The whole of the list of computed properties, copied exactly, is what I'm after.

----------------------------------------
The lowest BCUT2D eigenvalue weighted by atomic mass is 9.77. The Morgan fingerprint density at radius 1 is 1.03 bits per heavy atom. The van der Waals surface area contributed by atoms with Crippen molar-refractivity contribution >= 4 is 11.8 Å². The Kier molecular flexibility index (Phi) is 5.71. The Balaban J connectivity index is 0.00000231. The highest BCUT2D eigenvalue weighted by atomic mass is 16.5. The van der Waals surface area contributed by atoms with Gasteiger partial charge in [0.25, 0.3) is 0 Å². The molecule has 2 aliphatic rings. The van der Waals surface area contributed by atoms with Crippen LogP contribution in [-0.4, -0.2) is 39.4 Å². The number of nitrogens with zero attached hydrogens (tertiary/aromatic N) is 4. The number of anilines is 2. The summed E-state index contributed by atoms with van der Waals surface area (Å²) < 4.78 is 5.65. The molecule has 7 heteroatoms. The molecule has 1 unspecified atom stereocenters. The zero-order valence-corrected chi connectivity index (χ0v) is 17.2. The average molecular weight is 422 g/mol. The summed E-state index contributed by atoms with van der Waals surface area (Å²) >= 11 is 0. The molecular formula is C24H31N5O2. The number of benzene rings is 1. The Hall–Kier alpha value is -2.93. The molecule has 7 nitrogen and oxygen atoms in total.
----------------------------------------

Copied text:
The lowest BCUT2D eigenvalue weighted by atomic mass is 9.77. The Morgan fingerprint density at radius 1 is 1.03 bits per heavy atom. The van der Waals surface area contributed by atoms with Crippen molar-refractivity contribution >= 4 is 11.8 Å². The Kier molecular flexibility index (Phi) is 5.71. The Balaban J connectivity index is 0.00000231. The highest BCUT2D eigenvalue weighted by atomic mass is 16.5. The van der Waals surface area contributed by atoms with Gasteiger partial charge in [0.25, 0.3) is 0 Å². The molecule has 2 aliphatic rings. The van der Waals surface area contributed by atoms with Crippen LogP contribution in [-0.4, -0.2) is 39.4 Å². The number of nitrogens with zero attached hydrogens (tertiary/aromatic N) is 4. The number of anilines is 2. The summed E-state index contributed by atoms with van der Waals surface area (Å²) < 4.78 is 5.65. The molecule has 7 heteroatoms. The molecule has 1 unspecified atom stereocenters. The zero-order valence-corrected chi connectivity index (χ0v) is 17.2. The average molecular weight is 422 g/mol. The summed E-state index contributed by atoms with van der Waals surface area (Å²) >= 11 is 0. The molecular formula is C24H31N5O2. The number of benzene rings is 1. The Hall–Kier alpha value is -2.93. The molecule has 7 nitrogen and oxygen atoms in total.